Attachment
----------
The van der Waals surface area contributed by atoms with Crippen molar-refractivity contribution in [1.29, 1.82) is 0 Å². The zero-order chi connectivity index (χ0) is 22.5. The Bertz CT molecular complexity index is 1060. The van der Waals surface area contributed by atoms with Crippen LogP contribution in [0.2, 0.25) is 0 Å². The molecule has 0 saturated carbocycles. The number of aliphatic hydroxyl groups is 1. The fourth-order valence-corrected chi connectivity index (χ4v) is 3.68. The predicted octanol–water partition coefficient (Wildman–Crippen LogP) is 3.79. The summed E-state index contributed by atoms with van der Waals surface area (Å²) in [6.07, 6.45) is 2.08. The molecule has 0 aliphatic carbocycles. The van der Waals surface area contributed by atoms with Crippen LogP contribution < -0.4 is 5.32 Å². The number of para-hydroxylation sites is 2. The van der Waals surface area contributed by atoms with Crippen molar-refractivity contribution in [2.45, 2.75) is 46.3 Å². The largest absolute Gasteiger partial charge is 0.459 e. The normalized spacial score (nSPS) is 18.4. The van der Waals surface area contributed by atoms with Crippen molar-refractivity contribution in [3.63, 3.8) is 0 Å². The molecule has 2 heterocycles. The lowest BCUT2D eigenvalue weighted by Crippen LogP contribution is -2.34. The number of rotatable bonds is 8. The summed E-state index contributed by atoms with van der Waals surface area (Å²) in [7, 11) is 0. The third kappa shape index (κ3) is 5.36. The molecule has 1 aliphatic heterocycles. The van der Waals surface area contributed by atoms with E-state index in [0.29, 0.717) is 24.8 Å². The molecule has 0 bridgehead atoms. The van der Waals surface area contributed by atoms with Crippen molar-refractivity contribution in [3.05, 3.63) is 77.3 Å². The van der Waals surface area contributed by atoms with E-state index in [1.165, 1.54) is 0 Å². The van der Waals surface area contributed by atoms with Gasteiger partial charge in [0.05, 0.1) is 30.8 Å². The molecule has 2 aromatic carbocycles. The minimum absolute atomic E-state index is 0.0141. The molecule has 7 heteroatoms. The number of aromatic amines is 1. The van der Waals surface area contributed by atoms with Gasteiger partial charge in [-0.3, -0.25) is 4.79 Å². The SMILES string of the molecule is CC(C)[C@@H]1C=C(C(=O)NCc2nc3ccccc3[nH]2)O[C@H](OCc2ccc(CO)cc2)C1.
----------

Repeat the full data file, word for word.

The van der Waals surface area contributed by atoms with Crippen molar-refractivity contribution in [1.29, 1.82) is 0 Å². The zero-order chi connectivity index (χ0) is 22.5. The Bertz CT molecular complexity index is 1060. The van der Waals surface area contributed by atoms with Crippen LogP contribution in [0.2, 0.25) is 0 Å². The molecule has 0 saturated carbocycles. The number of aliphatic hydroxyl groups is 1. The fourth-order valence-corrected chi connectivity index (χ4v) is 3.68. The predicted octanol–water partition coefficient (Wildman–Crippen LogP) is 3.79. The summed E-state index contributed by atoms with van der Waals surface area (Å²) in [6.07, 6.45) is 2.08. The molecule has 0 aliphatic carbocycles. The van der Waals surface area contributed by atoms with Crippen LogP contribution < -0.4 is 5.32 Å². The number of para-hydroxylation sites is 2. The van der Waals surface area contributed by atoms with Crippen molar-refractivity contribution in [2.45, 2.75) is 46.3 Å². The largest absolute Gasteiger partial charge is 0.459 e. The normalized spacial score (nSPS) is 18.4. The van der Waals surface area contributed by atoms with Crippen molar-refractivity contribution in [3.63, 3.8) is 0 Å². The molecule has 2 heterocycles. The lowest BCUT2D eigenvalue weighted by Crippen LogP contribution is -2.34. The number of rotatable bonds is 8. The summed E-state index contributed by atoms with van der Waals surface area (Å²) in [7, 11) is 0. The third kappa shape index (κ3) is 5.36. The molecule has 1 aliphatic heterocycles. The van der Waals surface area contributed by atoms with E-state index in [0.29, 0.717) is 24.8 Å². The molecule has 0 bridgehead atoms. The van der Waals surface area contributed by atoms with Crippen molar-refractivity contribution in [3.05, 3.63) is 77.3 Å². The van der Waals surface area contributed by atoms with E-state index in [1.165, 1.54) is 0 Å². The van der Waals surface area contributed by atoms with Gasteiger partial charge in [0.05, 0.1) is 30.8 Å². The molecule has 2 aromatic carbocycles. The minimum absolute atomic E-state index is 0.0141. The molecule has 7 heteroatoms. The number of aromatic amines is 1. The van der Waals surface area contributed by atoms with Gasteiger partial charge in [-0.3, -0.25) is 4.79 Å². The SMILES string of the molecule is CC(C)[C@@H]1C=C(C(=O)NCc2nc3ccccc3[nH]2)O[C@H](OCc2ccc(CO)cc2)C1.